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G. Wayne Clough directed the work at VPI and designed the computer format for managing the case history data. His combined knowledge of under- ground construction and computers was a substantial benefit throughout the lengthy process of data collection and compilation. Several individuals provided special assistance during the course of the study. James S. Redpath and Charles K. Presley contributed their considerable expertises on shafts, each graciously donating time and effort to participate actively in writing sessions conducted by the subcommittee. Ronald E. Smith, of Woodward-Clyde Consultants in Rock- ville, Maryland, attended to innumerable details and arranged for staff members Douglas T. Detman and Frederick W. Meyer to assist in reviewing and checking the information presented in the data summary matrix. Subcommittee members Don C. Rose and Howard J. Handewith undertook the arduous tasks of designing and compiling the data summary matrix and preparing charts and graphs illustrating various aspects of each proj- ect. Another subcommittee member, Edward L. Waddell, was instrumental in obtaining detailed information on the several projects needed to test the suitability of the data form. The subcommittee expresses contributors, participants and sponsors for their port of the study project. its sincere appreciation to all of the interest in and sup- ~ V111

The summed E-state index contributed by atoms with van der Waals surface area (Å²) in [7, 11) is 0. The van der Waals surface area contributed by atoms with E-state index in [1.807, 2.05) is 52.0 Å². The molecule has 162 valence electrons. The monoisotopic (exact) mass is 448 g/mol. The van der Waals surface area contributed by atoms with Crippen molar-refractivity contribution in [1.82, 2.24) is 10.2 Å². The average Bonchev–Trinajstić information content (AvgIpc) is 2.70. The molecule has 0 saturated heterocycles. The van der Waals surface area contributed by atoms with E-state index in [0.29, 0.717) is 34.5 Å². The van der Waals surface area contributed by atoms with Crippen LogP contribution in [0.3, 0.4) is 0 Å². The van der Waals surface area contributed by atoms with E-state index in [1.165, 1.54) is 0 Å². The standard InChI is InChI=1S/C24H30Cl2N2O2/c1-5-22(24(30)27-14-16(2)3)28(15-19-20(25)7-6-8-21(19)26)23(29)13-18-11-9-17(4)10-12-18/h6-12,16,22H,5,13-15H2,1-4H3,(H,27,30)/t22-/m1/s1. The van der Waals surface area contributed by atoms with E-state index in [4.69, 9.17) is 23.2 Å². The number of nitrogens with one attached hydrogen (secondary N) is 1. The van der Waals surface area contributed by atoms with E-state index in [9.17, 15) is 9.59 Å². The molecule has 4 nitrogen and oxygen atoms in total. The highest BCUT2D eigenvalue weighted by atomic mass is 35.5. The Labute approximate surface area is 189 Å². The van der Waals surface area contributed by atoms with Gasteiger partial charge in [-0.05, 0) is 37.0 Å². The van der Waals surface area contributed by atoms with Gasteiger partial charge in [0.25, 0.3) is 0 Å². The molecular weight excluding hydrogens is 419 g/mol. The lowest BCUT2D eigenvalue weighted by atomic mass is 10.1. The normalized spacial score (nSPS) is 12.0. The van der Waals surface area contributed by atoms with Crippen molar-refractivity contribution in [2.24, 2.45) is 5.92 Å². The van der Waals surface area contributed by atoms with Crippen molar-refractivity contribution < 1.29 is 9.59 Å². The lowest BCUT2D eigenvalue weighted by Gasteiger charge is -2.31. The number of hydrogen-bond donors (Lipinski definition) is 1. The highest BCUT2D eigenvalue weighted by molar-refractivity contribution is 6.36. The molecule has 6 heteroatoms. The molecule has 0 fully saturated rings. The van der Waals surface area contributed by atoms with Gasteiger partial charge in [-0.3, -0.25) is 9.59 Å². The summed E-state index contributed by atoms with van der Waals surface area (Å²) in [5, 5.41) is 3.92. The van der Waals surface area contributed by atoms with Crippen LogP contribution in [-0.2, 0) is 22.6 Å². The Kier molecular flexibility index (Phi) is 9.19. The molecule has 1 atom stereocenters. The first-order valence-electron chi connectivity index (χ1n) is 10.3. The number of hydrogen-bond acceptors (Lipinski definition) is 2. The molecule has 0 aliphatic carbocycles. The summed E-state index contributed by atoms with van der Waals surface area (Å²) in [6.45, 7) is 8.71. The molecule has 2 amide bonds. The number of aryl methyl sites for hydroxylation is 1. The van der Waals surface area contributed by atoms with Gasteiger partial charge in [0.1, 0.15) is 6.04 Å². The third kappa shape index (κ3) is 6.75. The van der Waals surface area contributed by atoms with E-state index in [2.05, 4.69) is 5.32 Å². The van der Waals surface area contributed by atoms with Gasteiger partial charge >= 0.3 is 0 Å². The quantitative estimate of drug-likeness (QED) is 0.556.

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Subcommittee on Geotechnical Site Investigations Chairman EUGENE B. WAGGONER, Consulting Engineering Geologist, San Jose, California DON U. DEERE, Consultant--Engineering Geology, Gainesville, Florida RICHARD HAMBURGER, Consultant, Germantown, Maryland HOWARD J. HANDEWITH, Consultant, Pittsburgh, Pennsylvania W. STANFIELD JOHNSON, Attorney, Crowell and Moring, Washington, D.C. DENNIS J. LACHEL, Executive Vice President, Lachel Hansen & Associates, Inc., Golden, Colorado DANIEL F. MEYER, Vice President--Heavy Group, Perini Corporation, Framingham, Massachusetts WALTER E. NEWCOMB, Project Management Division, Battelle Memorial Institute, Columbus, Ohio WALTER H. PATERSON, Consulting Engineer, Toronto, Ontario, Canada DONALD C. ROSE, Tudor Engineering Company and Consultant, San Francisco, California REUBEN SAMUELS, Vice President and Chief Engineer, Thomas Crimmins Contracting Company, New York, New York LLOYD B. UNDERWOOD, Consultant, Omaha, Nebraska EDWARD L. WADDELL, JR., Director of Construction, Washington Metropolitan Area Transit Authority, Washington, D.C. SHELDON P. WIMPFEN, Consulting Engineer, Luray, Virginia VICTOR L. WRIGHT, Consulting Engineering Geologist, Placerville, California Senior Consultant CHARLES W. DAUGHERTY, Chief--Geotechnical Section, DeLeuw Cather and Company, Washington, D.C. Construction Consultant* WILLIAM PEASE, Santa Rosa, California *December 1981 through March 1983. 1X